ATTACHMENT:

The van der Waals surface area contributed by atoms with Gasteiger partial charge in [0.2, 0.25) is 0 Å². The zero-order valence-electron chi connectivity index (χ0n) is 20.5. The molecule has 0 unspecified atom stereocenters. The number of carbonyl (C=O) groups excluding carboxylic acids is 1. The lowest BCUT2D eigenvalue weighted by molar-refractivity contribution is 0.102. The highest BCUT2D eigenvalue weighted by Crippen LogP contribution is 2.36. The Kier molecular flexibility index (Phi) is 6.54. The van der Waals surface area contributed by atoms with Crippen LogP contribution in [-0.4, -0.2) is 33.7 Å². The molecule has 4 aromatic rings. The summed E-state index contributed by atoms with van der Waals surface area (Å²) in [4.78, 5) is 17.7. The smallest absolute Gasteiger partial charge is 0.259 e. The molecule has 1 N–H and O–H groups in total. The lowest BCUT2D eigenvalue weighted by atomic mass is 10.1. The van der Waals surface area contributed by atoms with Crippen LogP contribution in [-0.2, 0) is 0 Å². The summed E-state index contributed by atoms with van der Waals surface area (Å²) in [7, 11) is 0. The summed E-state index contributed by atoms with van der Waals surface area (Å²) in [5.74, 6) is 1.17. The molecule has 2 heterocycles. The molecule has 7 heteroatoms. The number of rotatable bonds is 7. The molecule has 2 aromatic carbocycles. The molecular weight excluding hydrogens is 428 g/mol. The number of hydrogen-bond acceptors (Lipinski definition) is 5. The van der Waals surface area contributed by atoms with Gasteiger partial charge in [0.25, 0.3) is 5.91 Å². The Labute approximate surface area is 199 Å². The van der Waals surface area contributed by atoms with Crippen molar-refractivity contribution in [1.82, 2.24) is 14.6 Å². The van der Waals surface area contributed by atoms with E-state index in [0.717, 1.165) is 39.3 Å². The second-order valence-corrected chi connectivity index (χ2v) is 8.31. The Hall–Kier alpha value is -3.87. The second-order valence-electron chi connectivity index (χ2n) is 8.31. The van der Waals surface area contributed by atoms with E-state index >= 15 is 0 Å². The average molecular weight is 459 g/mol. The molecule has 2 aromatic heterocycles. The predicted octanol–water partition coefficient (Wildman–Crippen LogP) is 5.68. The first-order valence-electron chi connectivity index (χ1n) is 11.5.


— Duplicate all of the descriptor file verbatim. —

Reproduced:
The van der Waals surface area contributed by atoms with Gasteiger partial charge in [0.2, 0.25) is 0 Å². The zero-order valence-electron chi connectivity index (χ0n) is 20.5. The molecule has 0 unspecified atom stereocenters. The number of carbonyl (C=O) groups excluding carboxylic acids is 1. The lowest BCUT2D eigenvalue weighted by molar-refractivity contribution is 0.102. The highest BCUT2D eigenvalue weighted by Crippen LogP contribution is 2.36. The Kier molecular flexibility index (Phi) is 6.54. The van der Waals surface area contributed by atoms with Crippen LogP contribution in [-0.4, -0.2) is 33.7 Å². The molecule has 4 aromatic rings. The summed E-state index contributed by atoms with van der Waals surface area (Å²) in [4.78, 5) is 17.7. The smallest absolute Gasteiger partial charge is 0.259 e. The molecule has 1 N–H and O–H groups in total. The lowest BCUT2D eigenvalue weighted by atomic mass is 10.1. The van der Waals surface area contributed by atoms with Crippen LogP contribution in [-0.2, 0) is 0 Å². The summed E-state index contributed by atoms with van der Waals surface area (Å²) in [7, 11) is 0. The summed E-state index contributed by atoms with van der Waals surface area (Å²) in [5.74, 6) is 1.17. The molecule has 2 heterocycles. The molecule has 7 heteroatoms. The number of rotatable bonds is 7. The molecule has 2 aromatic carbocycles. The molecular weight excluding hydrogens is 428 g/mol. The number of hydrogen-bond acceptors (Lipinski definition) is 5. The van der Waals surface area contributed by atoms with Gasteiger partial charge in [0.25, 0.3) is 5.91 Å². The Labute approximate surface area is 199 Å². The van der Waals surface area contributed by atoms with Crippen molar-refractivity contribution in [1.82, 2.24) is 14.6 Å². The van der Waals surface area contributed by atoms with E-state index in [0.717, 1.165) is 39.3 Å². The second-order valence-corrected chi connectivity index (χ2v) is 8.31. The Hall–Kier alpha value is -3.87. The second-order valence-electron chi connectivity index (χ2n) is 8.31. The van der Waals surface area contributed by atoms with E-state index >= 15 is 0 Å². The average molecular weight is 459 g/mol. The molecule has 2 aromatic heterocycles. The predicted octanol–water partition coefficient (Wildman–Crippen LogP) is 5.68. The first-order valence-electron chi connectivity index (χ1n) is 11.5.